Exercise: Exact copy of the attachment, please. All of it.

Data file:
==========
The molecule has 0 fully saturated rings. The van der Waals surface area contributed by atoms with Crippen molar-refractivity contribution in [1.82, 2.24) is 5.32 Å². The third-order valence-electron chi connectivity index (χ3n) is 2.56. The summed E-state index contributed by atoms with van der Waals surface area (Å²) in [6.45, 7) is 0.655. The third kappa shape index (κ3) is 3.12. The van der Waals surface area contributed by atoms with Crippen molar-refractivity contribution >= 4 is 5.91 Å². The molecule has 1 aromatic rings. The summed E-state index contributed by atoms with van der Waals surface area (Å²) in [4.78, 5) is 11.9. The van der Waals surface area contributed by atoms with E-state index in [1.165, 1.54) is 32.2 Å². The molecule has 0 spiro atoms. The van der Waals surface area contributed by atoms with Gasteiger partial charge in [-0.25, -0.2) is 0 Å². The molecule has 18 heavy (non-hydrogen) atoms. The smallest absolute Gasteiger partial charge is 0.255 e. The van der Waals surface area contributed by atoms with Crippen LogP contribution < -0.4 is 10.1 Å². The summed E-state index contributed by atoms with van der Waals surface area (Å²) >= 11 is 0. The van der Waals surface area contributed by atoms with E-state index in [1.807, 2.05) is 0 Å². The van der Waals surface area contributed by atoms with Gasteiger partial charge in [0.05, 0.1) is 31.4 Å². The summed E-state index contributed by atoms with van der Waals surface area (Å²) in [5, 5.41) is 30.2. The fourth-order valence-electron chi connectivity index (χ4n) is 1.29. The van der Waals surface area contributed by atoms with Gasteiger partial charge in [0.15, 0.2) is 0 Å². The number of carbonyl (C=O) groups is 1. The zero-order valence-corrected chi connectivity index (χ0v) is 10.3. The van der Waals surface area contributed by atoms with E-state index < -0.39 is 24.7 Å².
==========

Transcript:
The molecule has 0 fully saturated rings. The van der Waals surface area contributed by atoms with Crippen molar-refractivity contribution in [1.82, 2.24) is 5.32 Å². The third-order valence-electron chi connectivity index (χ3n) is 2.56. The summed E-state index contributed by atoms with van der Waals surface area (Å²) in [6.45, 7) is 0.655. The third kappa shape index (κ3) is 3.12. The van der Waals surface area contributed by atoms with Crippen molar-refractivity contribution >= 4 is 5.91 Å². The molecule has 1 aromatic rings. The summed E-state index contributed by atoms with van der Waals surface area (Å²) in [4.78, 5) is 11.9. The van der Waals surface area contributed by atoms with E-state index in [1.165, 1.54) is 32.2 Å². The molecule has 0 spiro atoms. The van der Waals surface area contributed by atoms with Gasteiger partial charge in [-0.25, -0.2) is 0 Å². The molecule has 18 heavy (non-hydrogen) atoms. The smallest absolute Gasteiger partial charge is 0.255 e. The van der Waals surface area contributed by atoms with Crippen LogP contribution < -0.4 is 10.1 Å². The summed E-state index contributed by atoms with van der Waals surface area (Å²) >= 11 is 0. The van der Waals surface area contributed by atoms with E-state index in [1.807, 2.05) is 0 Å². The van der Waals surface area contributed by atoms with Gasteiger partial charge in [0.05, 0.1) is 31.4 Å². The summed E-state index contributed by atoms with van der Waals surface area (Å²) in [5, 5.41) is 30.2. The fourth-order valence-electron chi connectivity index (χ4n) is 1.29. The van der Waals surface area contributed by atoms with Gasteiger partial charge in [0.15, 0.2) is 0 Å². The number of carbonyl (C=O) groups is 1. The zero-order valence-corrected chi connectivity index (χ0v) is 10.3. The van der Waals surface area contributed by atoms with E-state index < -0.39 is 24.7 Å².